US to Build Additional Military Infrastructure in Norway

On 16 April, Norway announced that it has revised an agreement with the United States on how American military activities in Norway are regulated. Under the revised agreement, the US will be allowed to build its own facilities in Norway but not independent military bases.  Plans currently include the construction of additional infrastructure on three Norwegian airports at Rygge, Sola and Evenes and at Ramsund naval station. Two of these locations are in southern Norway; two are in the north. Norwegian defense minister Frank Bakke-Jensen listed a hangar for a US-operated P-8 Poseidon aircraft as a possible example of the facilities that will be built.

A US P-8 Poseidon (Darren Koch)

The new agreement is bound to strengthen Norway’s position relative to Russia. Recent Norwegian Intelligence reports have identified Russia as a key threat and, as an arctic nation, the country has shown concern over Russia’s expanding military activities in the arctic circle. Russian nuclear submarines have been operating near the Norwegian coast in greater numbers and more and more frequently. The Poseidon aircraft mentioned by the Defense minister could be particularly useful for detecting their activity.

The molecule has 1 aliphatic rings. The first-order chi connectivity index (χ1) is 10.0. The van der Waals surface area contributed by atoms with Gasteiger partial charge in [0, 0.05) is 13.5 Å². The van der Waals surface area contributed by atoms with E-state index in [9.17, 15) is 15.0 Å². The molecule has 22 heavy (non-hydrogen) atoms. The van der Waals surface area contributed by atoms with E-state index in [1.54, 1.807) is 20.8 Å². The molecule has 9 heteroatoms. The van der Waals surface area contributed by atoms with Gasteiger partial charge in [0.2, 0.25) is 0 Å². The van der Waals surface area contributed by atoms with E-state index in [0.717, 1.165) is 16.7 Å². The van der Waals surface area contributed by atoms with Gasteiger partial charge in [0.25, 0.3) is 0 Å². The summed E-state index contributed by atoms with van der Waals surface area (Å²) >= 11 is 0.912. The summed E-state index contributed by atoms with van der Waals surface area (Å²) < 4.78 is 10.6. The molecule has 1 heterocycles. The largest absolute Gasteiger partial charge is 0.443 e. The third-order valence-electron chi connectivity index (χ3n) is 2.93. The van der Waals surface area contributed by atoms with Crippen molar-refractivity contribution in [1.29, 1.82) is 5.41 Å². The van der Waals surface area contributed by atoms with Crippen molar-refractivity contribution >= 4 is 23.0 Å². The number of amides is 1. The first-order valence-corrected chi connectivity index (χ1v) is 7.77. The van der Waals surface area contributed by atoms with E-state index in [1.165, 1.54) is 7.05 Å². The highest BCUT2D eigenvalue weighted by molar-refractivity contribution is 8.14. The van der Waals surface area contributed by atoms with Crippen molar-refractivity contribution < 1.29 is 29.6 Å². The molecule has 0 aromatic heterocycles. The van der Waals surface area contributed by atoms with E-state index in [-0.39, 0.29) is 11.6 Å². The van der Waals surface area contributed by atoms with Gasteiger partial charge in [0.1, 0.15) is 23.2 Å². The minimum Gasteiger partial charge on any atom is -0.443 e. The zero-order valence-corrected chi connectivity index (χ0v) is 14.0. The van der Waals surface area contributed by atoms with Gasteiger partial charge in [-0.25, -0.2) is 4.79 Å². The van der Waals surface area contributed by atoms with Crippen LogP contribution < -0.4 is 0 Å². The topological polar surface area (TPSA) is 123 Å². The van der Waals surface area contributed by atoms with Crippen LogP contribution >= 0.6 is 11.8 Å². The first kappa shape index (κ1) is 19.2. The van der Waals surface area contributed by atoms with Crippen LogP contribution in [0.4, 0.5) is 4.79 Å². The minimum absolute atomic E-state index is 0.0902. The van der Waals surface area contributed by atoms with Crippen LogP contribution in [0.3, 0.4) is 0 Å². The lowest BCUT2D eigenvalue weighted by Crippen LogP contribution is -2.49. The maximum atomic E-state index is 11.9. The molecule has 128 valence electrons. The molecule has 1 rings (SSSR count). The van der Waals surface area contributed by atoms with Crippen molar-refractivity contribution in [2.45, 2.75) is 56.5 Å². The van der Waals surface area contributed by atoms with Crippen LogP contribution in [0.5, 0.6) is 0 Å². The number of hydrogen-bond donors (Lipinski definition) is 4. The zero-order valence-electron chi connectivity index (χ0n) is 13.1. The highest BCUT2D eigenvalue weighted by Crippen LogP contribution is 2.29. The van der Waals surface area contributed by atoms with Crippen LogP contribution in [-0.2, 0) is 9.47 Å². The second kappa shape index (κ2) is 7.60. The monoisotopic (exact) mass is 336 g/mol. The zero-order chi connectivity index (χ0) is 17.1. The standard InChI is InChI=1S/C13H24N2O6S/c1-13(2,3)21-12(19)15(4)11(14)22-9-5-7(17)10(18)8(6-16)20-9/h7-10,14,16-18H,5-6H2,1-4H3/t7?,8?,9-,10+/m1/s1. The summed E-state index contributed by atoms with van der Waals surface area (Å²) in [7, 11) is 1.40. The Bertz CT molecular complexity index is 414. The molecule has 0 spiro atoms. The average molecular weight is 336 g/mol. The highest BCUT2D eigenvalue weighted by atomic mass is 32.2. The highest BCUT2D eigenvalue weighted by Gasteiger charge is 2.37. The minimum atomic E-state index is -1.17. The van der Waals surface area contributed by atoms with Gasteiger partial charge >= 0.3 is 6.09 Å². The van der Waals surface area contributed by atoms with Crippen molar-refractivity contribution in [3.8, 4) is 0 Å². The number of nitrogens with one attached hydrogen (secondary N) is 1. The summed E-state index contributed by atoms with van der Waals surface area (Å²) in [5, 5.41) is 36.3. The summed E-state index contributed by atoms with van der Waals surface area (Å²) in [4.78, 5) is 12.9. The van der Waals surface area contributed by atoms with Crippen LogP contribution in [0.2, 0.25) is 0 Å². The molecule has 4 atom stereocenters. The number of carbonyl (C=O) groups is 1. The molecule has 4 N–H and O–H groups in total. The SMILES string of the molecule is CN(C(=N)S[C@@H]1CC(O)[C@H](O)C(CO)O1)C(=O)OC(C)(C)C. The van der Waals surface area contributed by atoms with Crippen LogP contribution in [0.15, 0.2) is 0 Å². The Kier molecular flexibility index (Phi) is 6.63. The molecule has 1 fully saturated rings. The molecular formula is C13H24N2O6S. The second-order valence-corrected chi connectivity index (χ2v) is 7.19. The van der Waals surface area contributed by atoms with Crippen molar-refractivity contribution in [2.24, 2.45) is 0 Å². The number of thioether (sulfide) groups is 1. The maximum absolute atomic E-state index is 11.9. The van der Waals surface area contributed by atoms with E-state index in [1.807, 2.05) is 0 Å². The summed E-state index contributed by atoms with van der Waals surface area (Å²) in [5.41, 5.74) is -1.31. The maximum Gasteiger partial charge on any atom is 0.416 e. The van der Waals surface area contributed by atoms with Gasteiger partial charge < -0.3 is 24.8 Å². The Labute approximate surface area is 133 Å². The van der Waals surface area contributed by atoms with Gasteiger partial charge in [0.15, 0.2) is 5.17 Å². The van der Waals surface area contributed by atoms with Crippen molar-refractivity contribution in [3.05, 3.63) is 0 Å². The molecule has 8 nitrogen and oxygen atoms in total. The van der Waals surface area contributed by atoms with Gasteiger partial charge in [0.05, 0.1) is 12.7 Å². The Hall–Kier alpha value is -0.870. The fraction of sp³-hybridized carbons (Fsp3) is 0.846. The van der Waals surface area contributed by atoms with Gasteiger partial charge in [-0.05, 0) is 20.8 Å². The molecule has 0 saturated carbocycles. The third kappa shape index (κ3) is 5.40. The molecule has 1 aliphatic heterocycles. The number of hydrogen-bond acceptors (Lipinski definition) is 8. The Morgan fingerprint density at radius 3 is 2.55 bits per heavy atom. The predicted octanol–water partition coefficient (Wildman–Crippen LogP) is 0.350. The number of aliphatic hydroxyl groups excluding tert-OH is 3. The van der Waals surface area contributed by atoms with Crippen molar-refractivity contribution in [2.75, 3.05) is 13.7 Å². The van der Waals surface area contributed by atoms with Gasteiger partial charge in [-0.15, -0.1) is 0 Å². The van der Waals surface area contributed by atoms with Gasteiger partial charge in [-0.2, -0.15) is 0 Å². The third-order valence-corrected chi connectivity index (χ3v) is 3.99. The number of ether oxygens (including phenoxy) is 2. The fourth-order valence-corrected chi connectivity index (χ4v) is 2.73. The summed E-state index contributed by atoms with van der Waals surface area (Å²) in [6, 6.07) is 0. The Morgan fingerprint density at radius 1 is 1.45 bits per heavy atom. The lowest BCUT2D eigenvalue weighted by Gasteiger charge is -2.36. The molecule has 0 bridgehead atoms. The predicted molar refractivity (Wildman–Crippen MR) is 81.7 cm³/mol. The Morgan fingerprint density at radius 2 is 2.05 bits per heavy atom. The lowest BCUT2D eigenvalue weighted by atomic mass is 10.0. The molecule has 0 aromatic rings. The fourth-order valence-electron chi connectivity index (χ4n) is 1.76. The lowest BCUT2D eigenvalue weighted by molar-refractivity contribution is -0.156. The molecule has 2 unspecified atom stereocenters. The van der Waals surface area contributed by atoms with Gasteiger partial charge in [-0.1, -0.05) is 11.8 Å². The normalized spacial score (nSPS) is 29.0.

However, Bakke-Jensen denied that the new agreement is an escalation of tensions with Russia. Instead, the defense minister framed it as facilitating greater cooperation between the United States and Norway.

“Norway’s defense rests on three main elements: the national defense capability, collective defense through NATO, and bilateral reinforcement plans with close allies. The ongoing development of defense cooperation with the US complements our own efforts to strengthen the capacity of the Norwegian Armed Forces.”

US Marines participating in the Cold Response 2016 exercise (Torbjørn Kjosvold/Norwegian Armed Forces)

The new agreement comes as Norway prepares to host one of the largest post-Cold-War exercises ever conducted in the arctic. Cold Response 2022 is slated to include participants from a variety of NATO countries amounting to 40,000 participants and see an emphasis on naval and air forces. A reinforcement of Norway will be the scenario and an invitation for Russia to send observers is planned.